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Two Centuries of Indian Print: new funding

Date: 09/11/2016

Digitisation project receives a funding boost ahead of a visit to India by the British Library chairman, Baroness Tessa Blackstone and the first collaborative workshop in Kolkata this December.

In 2015, the British Library announced a major programme to digitise the vast wealth of Indian printed books held by the Library dating from 1713 to 1914, made possible with the support of funding from the Arts and Humanities Research Council through the Newton Fund. This autumn, the first phase of the project, which originally focussed on 1000 unique early printed Bengali books, has been extended to include an additional 3000 from the collection, meaning that 4000 early Bengali books will be digitised and made accessible to researchers around the world as part of the project.

The international team working on the digitisation of these early Bengali books is unlocking 19th century material that includes one of the very first Bengali cookbooks, an early railway book containing rules and etiquette for travelling in steam-trains, an early copy of the New Testament translated into Bengali by a British missionary and one of the earliest translations of Shakespeare’s plays in Bengal.

Two Centuries of Indian Print has recently benefited from an additional generous donation of nearly £500,000 from the Newton Fund which will allow for the digitisation of the South Asian Vernacular Tracts series, of which the Library holds approximately 6000 volumes. These are rare, fragile publications, many of which do not survive in other library collections, meaning they are hugely in demand by researchers. This new funding will digitise over 1 million pages.

Collaboration and partnership between the UK and India

Also as part of the Two Centuries of Indian Print project, the British Library is collaborating with partner institutions in India to share knowledge and skills, helping to stimulate digital scholarship and build research capacity. The Baroness Tessa Blackstone, Chairman of the British Library, will arrive in India this week to meet with partners in India and to attend a fund-raising event for the project with the Minister for Universities, Science, Research and Innovation, Jo Johnson. She will also join a panel discussion at the Prabodhan Conference in New Delhi and meet with Jo Johnson, Minister of State for Universities, Science, Research and Innovation.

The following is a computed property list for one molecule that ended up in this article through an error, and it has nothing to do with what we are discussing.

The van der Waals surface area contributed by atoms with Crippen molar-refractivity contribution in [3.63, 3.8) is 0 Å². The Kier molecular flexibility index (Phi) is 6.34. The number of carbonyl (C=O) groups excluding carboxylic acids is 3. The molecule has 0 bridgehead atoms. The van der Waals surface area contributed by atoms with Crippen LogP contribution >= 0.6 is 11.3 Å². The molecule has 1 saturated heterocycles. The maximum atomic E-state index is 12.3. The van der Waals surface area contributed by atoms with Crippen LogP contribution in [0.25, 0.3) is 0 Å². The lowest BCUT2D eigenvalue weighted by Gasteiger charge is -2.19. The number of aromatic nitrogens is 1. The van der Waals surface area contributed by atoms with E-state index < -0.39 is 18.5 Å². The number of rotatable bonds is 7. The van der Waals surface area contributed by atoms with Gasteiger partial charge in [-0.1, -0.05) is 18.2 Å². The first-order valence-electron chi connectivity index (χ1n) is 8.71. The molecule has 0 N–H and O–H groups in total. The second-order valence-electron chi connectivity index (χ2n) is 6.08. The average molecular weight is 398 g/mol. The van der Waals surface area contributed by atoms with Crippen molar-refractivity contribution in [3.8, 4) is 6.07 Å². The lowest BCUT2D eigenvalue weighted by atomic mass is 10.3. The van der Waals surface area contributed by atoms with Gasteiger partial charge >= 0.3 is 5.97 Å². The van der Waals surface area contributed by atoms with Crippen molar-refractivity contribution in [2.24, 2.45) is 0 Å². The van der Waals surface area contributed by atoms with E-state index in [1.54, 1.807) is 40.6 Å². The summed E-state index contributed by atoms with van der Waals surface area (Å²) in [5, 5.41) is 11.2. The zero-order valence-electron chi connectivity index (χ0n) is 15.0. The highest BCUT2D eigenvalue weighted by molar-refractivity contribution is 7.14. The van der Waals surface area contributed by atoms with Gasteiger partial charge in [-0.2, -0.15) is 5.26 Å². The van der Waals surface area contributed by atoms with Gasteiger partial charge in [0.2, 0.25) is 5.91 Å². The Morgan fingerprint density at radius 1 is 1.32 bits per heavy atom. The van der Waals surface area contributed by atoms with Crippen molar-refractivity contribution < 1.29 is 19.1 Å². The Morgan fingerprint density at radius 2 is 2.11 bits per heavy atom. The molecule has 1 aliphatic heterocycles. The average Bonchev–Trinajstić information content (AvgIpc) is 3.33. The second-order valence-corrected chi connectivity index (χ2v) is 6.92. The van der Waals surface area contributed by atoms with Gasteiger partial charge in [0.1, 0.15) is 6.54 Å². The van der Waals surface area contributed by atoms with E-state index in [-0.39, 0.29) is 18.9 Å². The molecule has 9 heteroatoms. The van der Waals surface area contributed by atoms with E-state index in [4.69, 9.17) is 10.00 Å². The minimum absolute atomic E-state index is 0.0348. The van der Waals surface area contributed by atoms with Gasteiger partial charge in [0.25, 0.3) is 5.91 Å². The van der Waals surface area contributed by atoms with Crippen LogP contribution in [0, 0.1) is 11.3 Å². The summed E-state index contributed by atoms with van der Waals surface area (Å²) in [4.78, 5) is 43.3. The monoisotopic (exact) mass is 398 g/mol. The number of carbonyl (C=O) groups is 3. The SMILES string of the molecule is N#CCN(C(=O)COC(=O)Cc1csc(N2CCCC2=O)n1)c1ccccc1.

This December, the first of the skill-sharing workshops will also take place in Kolkata, where library and information professionals from cultural heritage institutions in Bengal will take part in a one-day event to learn about more about how information technology is transforming humanities research today, and in turn Library services.

Baroness Blackstone, Chairman of the British Library said:

“This exciting project will make South Asia’s rich and vibrant printed heritage accessible to everyone; millions of pages will be digitised for researchers around the world.

“I am very much looking forward to meeting our partner institutions in India this week to discuss the collaboration. I thank them and our funding supporters for making Two Centuries of Indian Print possible.”

Universities and Science Minister Jo Johnson said:

“The British Library hosts the world’s largest single collection of early printed South Asian books and the Two Centuries of Indian Print project is an inspiring initiative that will give both researchers and the public access to this rich heritage.”

Notes to Editors

  • The pilot phase of Two Centuries of Indian Print project is a partnership between the British Library, the School of Cultural Texts and Records (SCTR) of Jadavpur University, Srishti Institute of Art, Design and Technology, and the Library at SOAS University of London, working with the National Library of India, the Ministry of Culture and other institutions in India.
  • The Arts and Humanities Research Council funds world-class, independent researchers in a wide range of subjects: history, archaeology, digital content, philosophy, languages, design, heritage, area studies, the creative and performing arts, and much more. This financial year the AHRC will spend approximately £98 million to fund research and postgraduate training in collaboration with a number of partners. The quality and range of research supported by this investment of public funds not only provides social and cultural benefits and contributes to the economic success of the UK but also to the culture and welfare of societies around the globe.
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